The signing of Harris is a similar transaction. Harris missed all of last season after an offseason injury, but before that he was a starter for some pretty good San Francisco defenses. Harris will be 36 when the season opens, but his more physical style can work in the right system. For a Ravens team that has really struggled at cornerback in recent years, Harris is the kind of veteran who may help younger players develop and who could even contribute on the field if the system makes up for his age-related shortcomings.

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Horn hangs it up

Joe Horn, who last saw game action in 2007, joined the retirement parade when he signed with the Saints so that he could retire with the franchise. Below are some thoughts on Horn’s surprising career; you can see how he compares to other retiring players in this post.

When I think of Horn, I don’t think of his infamous cell-phone touchdown celebration. I don’t even think of him as a Saint, which is what he was for his four Pro Bowl berths. (That’s why it was fitting that Horn re-signed with New Orleans for a ceremonial contract so that he could retire as a Saint.) Instead, I think back to my days at Pro Football Weekly and editing rosters. Part of our job for the PFW Preview magazine each year (which is still one of the best) was to edit the rosters down to fit. Some players would get their own lines; others would be relegated to a paragraph at the end. Horn started his career in the paragraph after coming to the Chiefs out of the CFL – he played for Shreveport and Memphis during the CFL’s ill-fated U.S. expansion era. And when Horn moved up to his own line on the roster, his alma mater – Itawamba J.C. – stuck out like a sore thumb. Considering that beginning, Horn’s rise to prominence in New Orleans is nothing short of shocking. Horn fought for his NFL chance and made the most of it once he grasped it, surpassing 600 career catches and 8,700 receiving yards and scoring 58 touchdowns. Horn earned a well-deserved spot in the Saints Hall of Fame, and as he retires we should celebrate his determination to establish himself as an NFL star.

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Flag football, contact injury

Steve Smith of the Panthers made headlines with a flag-football injury. Below are thoughts on his injury; you can see how it compares to other minicamp injuries in this post.

Smith’s broken arm wasn’t a minicamp injury, but we’re including it because it happened during minicamp season. Smith broke his arm in late June playing flag football, and the injury will sideline him through training camp. Smith is due to return before the season opens, but his absence is disturbing on two fronts. First, the Panthers are trying to break in new starter Matt Moore and develop rookie Jimmy Clausen. Smith’s absence will force Moore and Clausen to emerge with a motley crew of receivers. And the Panthers’ lack of receiving talent is the other reason Smith’s injury is scary. Any setback, and Carolina will enter the season with guys like Dwayne Jarrett, Kenny Moore, and Brandon LaFell trying to perform at a starter level. That won’t work, and it would cause the Panthers’ top-flight running game to face eight-man or even nine-man fronts. Smith’s offseason flag-football jones could end up costing Carolina big.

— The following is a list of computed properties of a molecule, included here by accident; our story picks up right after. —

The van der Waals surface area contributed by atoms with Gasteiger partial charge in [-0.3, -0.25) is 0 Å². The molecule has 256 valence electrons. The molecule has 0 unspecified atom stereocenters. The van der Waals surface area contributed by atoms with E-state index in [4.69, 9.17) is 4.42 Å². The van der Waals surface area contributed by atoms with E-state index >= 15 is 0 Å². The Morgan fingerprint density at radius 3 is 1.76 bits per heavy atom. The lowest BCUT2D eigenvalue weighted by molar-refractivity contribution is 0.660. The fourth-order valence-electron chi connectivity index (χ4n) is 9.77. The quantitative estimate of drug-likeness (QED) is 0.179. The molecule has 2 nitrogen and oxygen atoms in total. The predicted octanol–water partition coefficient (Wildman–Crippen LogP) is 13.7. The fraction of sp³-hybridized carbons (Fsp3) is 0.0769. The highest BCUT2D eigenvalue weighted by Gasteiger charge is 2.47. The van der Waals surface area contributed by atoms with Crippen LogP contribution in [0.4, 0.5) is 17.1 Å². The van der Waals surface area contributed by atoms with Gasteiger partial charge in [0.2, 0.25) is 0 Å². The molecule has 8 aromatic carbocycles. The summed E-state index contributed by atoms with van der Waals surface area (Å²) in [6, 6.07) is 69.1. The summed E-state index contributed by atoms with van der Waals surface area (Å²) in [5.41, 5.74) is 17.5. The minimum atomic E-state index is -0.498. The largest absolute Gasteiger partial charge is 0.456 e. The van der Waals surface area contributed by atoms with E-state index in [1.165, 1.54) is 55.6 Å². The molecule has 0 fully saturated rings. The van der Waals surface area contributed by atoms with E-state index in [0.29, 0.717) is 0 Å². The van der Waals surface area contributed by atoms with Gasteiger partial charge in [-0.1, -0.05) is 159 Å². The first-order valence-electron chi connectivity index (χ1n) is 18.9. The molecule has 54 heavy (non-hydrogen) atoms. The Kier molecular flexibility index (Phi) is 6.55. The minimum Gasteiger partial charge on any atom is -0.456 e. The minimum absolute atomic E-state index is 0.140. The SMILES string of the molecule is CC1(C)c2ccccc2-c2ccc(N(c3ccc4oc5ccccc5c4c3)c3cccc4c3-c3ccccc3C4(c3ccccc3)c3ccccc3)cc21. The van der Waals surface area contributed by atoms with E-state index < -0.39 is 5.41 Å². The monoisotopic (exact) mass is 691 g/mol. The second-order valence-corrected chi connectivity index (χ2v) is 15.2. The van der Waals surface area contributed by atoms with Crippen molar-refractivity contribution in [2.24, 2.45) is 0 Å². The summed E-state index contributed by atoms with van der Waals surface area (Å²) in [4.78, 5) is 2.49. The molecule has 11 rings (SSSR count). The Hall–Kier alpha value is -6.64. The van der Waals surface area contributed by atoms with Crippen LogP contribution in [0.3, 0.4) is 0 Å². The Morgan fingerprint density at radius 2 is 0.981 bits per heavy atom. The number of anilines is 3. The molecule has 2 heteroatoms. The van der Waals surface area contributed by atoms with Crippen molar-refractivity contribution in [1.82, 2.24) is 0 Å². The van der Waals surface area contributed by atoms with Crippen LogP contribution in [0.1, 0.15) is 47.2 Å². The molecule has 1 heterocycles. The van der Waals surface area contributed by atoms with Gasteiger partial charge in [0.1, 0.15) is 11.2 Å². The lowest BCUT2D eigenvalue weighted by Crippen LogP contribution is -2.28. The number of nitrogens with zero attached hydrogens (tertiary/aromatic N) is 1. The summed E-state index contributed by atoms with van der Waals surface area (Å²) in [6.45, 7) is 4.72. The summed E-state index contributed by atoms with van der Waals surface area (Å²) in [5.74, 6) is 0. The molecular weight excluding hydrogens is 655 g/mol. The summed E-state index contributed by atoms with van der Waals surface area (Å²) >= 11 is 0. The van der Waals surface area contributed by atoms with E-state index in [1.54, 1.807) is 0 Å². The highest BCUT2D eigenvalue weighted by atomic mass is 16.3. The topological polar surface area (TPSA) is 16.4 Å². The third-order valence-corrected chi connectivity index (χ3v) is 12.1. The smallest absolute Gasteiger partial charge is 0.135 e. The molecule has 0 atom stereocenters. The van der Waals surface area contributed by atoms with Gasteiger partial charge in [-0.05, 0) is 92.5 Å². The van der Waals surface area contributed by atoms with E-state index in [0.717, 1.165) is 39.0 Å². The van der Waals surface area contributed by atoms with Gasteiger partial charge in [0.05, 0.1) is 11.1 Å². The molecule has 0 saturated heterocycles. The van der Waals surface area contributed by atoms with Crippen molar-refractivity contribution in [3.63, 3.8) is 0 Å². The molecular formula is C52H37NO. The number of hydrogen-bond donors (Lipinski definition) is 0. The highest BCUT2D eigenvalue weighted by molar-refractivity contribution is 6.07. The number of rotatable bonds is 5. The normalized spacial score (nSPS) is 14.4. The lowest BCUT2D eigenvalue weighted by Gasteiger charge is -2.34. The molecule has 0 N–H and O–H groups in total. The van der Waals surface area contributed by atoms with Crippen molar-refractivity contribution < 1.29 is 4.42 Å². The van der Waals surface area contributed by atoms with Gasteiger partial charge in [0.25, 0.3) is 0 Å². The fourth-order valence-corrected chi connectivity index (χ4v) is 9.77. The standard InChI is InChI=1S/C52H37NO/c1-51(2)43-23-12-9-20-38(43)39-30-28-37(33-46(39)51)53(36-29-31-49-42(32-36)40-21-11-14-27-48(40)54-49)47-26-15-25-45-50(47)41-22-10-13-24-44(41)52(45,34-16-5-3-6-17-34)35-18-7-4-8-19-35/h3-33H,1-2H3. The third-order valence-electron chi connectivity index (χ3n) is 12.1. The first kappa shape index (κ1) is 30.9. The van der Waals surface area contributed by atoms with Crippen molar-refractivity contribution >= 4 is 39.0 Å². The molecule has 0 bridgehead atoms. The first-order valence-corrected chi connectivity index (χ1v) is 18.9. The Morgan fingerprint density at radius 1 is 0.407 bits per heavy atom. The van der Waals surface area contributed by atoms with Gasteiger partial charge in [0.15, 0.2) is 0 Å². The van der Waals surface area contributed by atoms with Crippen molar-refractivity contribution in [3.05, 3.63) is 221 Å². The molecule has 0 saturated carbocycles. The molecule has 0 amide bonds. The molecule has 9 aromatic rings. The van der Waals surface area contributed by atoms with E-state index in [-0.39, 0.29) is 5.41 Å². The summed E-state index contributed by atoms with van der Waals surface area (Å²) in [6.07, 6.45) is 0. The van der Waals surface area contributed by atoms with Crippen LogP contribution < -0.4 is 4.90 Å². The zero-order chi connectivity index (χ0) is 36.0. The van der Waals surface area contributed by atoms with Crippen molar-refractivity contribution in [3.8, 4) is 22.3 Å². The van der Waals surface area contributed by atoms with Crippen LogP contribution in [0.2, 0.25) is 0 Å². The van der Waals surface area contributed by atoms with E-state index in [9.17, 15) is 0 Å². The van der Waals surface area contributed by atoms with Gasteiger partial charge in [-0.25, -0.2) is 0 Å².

And since it’s Fantasy Football Friday, we thought we’d add some fantasy thoughts on Smith. We’ve already omitted Smith from Tier 1 among receivers in this post, and now he becomes a bit more risky. Once training camp comes, fantasy owners will get a better sense of Smith’s recovery, and the good news about his injury is that bone breaks tend to heal cleanly. But now Smith falls to the top of Tier 3 as an upside play with some risk. His injury also keeps Moore (or whoever ends up starting in Carolina) from becoming even a deep-sleeper candidate at quarterback. And if Smith has a setback, we’ll have to reconsider our stances of DeAngelo Williams and Jonathan Stewart and considermoving them down.

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Brown’s new town is D.C.

The biggest NFL trade since the draft went down last week when the Saints traded OT Jammal Brown and sixth- or seventh-round 2011 pick to Redskins for third- or fourth-round 2011 pick and conditional sixth-round 2012 pick. Below are some thoughts on the trade; we’ll compare it to other offseason trades in an upcoming Football Relativity comparison.

The Saints won the Super Bowl last year with Brown on the sidelines with hip and sports-hernia injuries, and despite missing the former two-time Pro Bowler New Orleans’ offense moved on just fine. So with Jermon Bushrod in place to play left tackle, and with Brown making noise about wanting a new contract or leaving via free agency after the 2011 season, the Saints decided to get something in return for Brown now. The price – basically either a third- or fourth-round pick- isn’t great, but that should be a roster player for New Orleans. Getting 60 cents on the dollar for an unhappy player trying to come back from an injury isn’t the worst result in the world. Brown moves to Washington, and he’ll probably move positions as well from left tackle to the right side, where he will be a bookend to fellow Oklahoma product Trent Williams. Brown is good enough to excel in that role, the Redskins (who had a horrible offensive line last year) are now starting to address a problem area. If Brown proves he’s healthy, and if the Redskins are able to resign him, he’ll be well worth the price. But taking a gamble on a name tackle with two big ifs is the kind of approach that has blown up in the Redskins’ faces in the past, so it bears watching whether the franchise can actually make this situation work. There’s potential for success in his move for the Redskins, but Washington hasn’t always been able to turn such potential into production, so we view this move with just a bit of skepticism.